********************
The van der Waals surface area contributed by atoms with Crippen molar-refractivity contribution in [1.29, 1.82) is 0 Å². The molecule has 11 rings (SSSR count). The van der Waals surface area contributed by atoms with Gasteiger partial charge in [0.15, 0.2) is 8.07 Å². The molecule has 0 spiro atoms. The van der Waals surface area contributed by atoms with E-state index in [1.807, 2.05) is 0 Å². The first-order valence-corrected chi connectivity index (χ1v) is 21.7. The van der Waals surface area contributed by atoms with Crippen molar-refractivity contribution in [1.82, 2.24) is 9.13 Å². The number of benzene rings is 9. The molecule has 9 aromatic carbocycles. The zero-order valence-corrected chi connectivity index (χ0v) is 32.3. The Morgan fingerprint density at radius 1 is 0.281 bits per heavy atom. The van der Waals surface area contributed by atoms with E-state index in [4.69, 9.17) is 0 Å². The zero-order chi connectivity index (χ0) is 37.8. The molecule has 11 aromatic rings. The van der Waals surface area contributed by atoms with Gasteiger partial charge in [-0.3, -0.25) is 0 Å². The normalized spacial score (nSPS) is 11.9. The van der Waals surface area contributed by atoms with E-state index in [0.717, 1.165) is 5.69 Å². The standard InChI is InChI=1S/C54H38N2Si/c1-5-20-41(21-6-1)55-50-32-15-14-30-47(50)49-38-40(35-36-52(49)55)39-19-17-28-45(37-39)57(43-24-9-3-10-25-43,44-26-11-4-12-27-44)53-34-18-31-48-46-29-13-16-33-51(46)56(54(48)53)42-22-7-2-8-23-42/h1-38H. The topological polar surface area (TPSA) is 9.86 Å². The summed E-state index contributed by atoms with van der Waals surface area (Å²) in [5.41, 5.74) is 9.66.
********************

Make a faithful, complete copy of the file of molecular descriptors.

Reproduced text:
The van der Waals surface area contributed by atoms with Crippen molar-refractivity contribution in [1.29, 1.82) is 0 Å². The molecule has 11 rings (SSSR count). The van der Waals surface area contributed by atoms with Gasteiger partial charge in [0.15, 0.2) is 8.07 Å². The molecule has 0 spiro atoms. The van der Waals surface area contributed by atoms with E-state index in [1.807, 2.05) is 0 Å². The first-order valence-corrected chi connectivity index (χ1v) is 21.7. The van der Waals surface area contributed by atoms with Crippen molar-refractivity contribution in [1.82, 2.24) is 9.13 Å². The number of benzene rings is 9. The molecule has 9 aromatic carbocycles. The zero-order valence-corrected chi connectivity index (χ0v) is 32.3. The Morgan fingerprint density at radius 1 is 0.281 bits per heavy atom. The van der Waals surface area contributed by atoms with E-state index in [4.69, 9.17) is 0 Å². The zero-order chi connectivity index (χ0) is 37.8. The molecule has 11 aromatic rings. The van der Waals surface area contributed by atoms with Gasteiger partial charge in [-0.3, -0.25) is 0 Å². The normalized spacial score (nSPS) is 11.9. The van der Waals surface area contributed by atoms with E-state index in [0.717, 1.165) is 5.69 Å². The standard InChI is InChI=1S/C54H38N2Si/c1-5-20-41(21-6-1)55-50-32-15-14-30-47(50)49-38-40(35-36-52(49)55)39-19-17-28-45(37-39)57(43-24-9-3-10-25-43,44-26-11-4-12-27-44)53-34-18-31-48-46-29-13-16-33-51(46)56(54(48)53)42-22-7-2-8-23-42/h1-38H. The topological polar surface area (TPSA) is 9.86 Å². The summed E-state index contributed by atoms with van der Waals surface area (Å²) in [5.41, 5.74) is 9.66.